- K-12 schools saw a 66% jump in the number of overall safety incidents during the first three months of the 2020-21 school year when compared to the same time last school year, according to a report from Gaggle, a security management system used by districts to monitor student activity, that pulled data from 4.5 million students and 3 billion items within school accounts.
- Specifically, the increases were spread across four kinds of incidents: suicide and self harm (83%), violence toward others (63%), nudity and sexual content (135%), and drugs and alcohol (59%).
- Elementary school students are increasingly contributing to the number of incidents compared to 2019-2020, which the report says highlights the need for districts to include K-5 students in their school safety initiatives.
Shortly after schools closed in March, district leaders and social-emotional learning experts raised concerns about the increasing levels of trauma, stress, anxiety, depression and other mental health issues among students. The result was an uptick in interest in SEL programs and investing in support roles like school psychologists and counselors.
"The rise in stress, anxiety and other mental health issues calls on all of us to play close attention to young people's social and emotional well-being," said Justina Schlund, the senior director of content and field learning for the Collaborative for Academic, Social and Emotional Learning, in an email.
In some cases, districts are not only dealing with increasing mental health concerns related to the pandemic, but are also having to address a variety of other stressors like social and political strife including the Capitol riots, wildfires on the West Coast, and the police-involved deaths of Black Americans.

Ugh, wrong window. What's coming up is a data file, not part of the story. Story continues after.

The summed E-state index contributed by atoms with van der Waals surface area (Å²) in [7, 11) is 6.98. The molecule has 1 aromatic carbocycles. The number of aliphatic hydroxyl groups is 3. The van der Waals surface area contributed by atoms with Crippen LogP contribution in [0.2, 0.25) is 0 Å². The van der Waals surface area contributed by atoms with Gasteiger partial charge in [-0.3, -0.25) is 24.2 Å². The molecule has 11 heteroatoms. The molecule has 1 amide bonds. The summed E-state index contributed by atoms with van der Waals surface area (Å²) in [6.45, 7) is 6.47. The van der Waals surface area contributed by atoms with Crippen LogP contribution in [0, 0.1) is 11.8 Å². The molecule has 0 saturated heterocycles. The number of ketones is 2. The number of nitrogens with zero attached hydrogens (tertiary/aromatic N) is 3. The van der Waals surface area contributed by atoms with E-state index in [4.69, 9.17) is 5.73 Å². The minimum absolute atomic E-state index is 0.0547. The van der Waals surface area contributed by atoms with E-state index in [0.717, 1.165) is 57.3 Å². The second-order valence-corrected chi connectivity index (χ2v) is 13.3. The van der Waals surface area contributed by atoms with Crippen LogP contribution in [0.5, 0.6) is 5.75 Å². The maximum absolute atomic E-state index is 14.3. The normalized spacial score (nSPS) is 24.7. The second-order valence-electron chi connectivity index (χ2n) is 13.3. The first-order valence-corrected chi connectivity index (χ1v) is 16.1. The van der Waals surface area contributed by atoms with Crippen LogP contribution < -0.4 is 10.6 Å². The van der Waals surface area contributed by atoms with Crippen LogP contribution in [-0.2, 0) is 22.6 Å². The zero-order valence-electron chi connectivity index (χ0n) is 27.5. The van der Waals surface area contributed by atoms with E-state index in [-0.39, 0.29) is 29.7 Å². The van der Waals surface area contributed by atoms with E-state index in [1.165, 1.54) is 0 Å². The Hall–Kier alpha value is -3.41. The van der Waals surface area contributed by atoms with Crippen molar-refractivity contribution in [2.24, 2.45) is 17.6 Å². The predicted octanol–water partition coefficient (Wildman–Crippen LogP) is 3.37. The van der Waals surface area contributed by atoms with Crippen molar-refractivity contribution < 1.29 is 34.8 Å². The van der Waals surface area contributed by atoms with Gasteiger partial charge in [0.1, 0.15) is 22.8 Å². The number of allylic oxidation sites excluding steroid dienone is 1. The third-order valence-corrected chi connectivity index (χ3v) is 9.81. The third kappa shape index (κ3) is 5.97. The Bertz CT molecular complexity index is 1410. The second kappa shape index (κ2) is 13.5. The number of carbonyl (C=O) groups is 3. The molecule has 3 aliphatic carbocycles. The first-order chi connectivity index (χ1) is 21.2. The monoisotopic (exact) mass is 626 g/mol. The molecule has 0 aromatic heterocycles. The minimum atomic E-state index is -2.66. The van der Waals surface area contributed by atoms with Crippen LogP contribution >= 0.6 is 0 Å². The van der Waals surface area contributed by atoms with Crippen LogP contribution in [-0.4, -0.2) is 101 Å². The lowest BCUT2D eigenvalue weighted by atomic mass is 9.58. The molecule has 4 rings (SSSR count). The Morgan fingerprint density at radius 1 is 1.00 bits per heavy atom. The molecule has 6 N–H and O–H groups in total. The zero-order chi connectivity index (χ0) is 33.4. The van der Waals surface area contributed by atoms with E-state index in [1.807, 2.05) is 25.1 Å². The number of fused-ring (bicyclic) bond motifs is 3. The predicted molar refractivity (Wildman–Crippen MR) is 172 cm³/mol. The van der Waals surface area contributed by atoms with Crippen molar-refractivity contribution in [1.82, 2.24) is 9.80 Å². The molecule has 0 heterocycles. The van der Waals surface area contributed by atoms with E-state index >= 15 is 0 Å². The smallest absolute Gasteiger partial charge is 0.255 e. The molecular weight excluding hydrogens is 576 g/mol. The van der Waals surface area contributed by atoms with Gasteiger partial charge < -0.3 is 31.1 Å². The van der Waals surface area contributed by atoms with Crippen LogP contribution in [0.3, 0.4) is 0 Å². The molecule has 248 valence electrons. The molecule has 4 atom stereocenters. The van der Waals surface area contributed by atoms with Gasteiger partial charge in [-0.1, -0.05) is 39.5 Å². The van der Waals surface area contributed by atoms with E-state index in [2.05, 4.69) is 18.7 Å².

Last year, there was also a noticeable dip in child maltreatment reports after educators lost contact with many students. Stressful or unsafe home environments are also conditions educators must address, sometimes remotely or in hybrid learning models.
Throughout the pandemic, and regardless of the availability or, in some cases, lack of psychologists and counselors, schools have emphasized relationship-building with students and their families. Even though remote and hybrid learning models challenged schools' dependence on in-person interactions to nurture relationships and keep schools safe, educators are continuing their efforts online.
"When we talk about safe schools, we need to make sure that all students are in learning environments — whether virtually or in-person — where they feel heard and understood, feel like they belong and have opportunities to learning about and connect to the world around them," said Schlund.
Wellness days, regular check-ins, using trauma-informed practices, putting in place trainings and professional development related to trauma, intentionally developing action plans, and regularly communicating with families are all among strategies districts are adopting.
Perhaps as a result of this concerted effort, a YouthTruth survey shows students' perceptions of relationships with their teachers are stronger now than before the pandemic.
In addition to providing trauma and mental health supports, Schlund said students should also have consistent opportunities to learn and practice social and emotional competencies that help them process their emotions, handle stress, show empathy, build healthy relationships and develop strategies for problem resolution.
The need to strengthen whole-child approaches has been highlighted at the federal level, as well. More investment in school mental health services has been recognized in previously passed and also proposed COVID-19 relief packages, President Joe Biden's executive orders and his strategy for responding to the pandemic.